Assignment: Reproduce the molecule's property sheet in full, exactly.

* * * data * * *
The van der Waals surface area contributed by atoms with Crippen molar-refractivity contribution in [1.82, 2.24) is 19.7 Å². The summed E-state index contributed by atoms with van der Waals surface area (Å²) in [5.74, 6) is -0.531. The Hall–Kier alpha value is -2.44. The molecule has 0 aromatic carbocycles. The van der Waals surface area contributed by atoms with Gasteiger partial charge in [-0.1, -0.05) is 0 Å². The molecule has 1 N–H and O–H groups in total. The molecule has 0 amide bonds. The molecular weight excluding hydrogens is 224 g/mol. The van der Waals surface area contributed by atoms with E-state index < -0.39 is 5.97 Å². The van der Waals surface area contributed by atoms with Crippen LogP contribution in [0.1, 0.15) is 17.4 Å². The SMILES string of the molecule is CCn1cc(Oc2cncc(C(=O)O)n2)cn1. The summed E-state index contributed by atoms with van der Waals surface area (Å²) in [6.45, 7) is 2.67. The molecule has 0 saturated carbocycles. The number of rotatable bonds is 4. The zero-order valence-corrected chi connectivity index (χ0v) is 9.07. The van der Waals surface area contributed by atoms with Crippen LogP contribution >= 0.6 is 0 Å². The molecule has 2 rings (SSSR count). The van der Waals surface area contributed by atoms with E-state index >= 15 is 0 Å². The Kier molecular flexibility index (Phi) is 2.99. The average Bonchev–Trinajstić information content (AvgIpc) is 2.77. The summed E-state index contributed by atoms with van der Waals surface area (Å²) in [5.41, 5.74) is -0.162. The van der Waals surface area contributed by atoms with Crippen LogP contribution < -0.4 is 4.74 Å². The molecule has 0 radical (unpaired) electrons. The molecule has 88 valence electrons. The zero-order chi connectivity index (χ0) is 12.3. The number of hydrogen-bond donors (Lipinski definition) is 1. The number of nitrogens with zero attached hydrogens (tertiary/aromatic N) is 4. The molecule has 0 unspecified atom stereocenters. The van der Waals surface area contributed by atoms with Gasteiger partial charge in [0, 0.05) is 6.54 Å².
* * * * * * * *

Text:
The van der Waals surface area contributed by atoms with Crippen molar-refractivity contribution in [1.82, 2.24) is 19.7 Å². The summed E-state index contributed by atoms with van der Waals surface area (Å²) in [5.74, 6) is -0.531. The Hall–Kier alpha value is -2.44. The molecule has 0 aromatic carbocycles. The van der Waals surface area contributed by atoms with Gasteiger partial charge in [-0.1, -0.05) is 0 Å². The molecule has 1 N–H and O–H groups in total. The molecule has 0 amide bonds. The molecular weight excluding hydrogens is 224 g/mol. The van der Waals surface area contributed by atoms with E-state index < -0.39 is 5.97 Å². The van der Waals surface area contributed by atoms with Crippen LogP contribution in [0.1, 0.15) is 17.4 Å². The SMILES string of the molecule is CCn1cc(Oc2cncc(C(=O)O)n2)cn1. The summed E-state index contributed by atoms with van der Waals surface area (Å²) in [6.45, 7) is 2.67. The molecule has 0 saturated carbocycles. The number of rotatable bonds is 4. The zero-order valence-corrected chi connectivity index (χ0v) is 9.07. The van der Waals surface area contributed by atoms with Crippen LogP contribution >= 0.6 is 0 Å². The molecule has 2 rings (SSSR count). The van der Waals surface area contributed by atoms with E-state index >= 15 is 0 Å². The Kier molecular flexibility index (Phi) is 2.99. The average Bonchev–Trinajstić information content (AvgIpc) is 2.77. The summed E-state index contributed by atoms with van der Waals surface area (Å²) in [5.41, 5.74) is -0.162. The van der Waals surface area contributed by atoms with Crippen LogP contribution < -0.4 is 4.74 Å². The molecule has 0 radical (unpaired) electrons. The molecule has 88 valence electrons. The zero-order chi connectivity index (χ0) is 12.3. The number of hydrogen-bond donors (Lipinski definition) is 1. The number of nitrogens with zero attached hydrogens (tertiary/aromatic N) is 4. The molecule has 0 unspecified atom stereocenters. The van der Waals surface area contributed by atoms with Gasteiger partial charge in [0, 0.05) is 6.54 Å².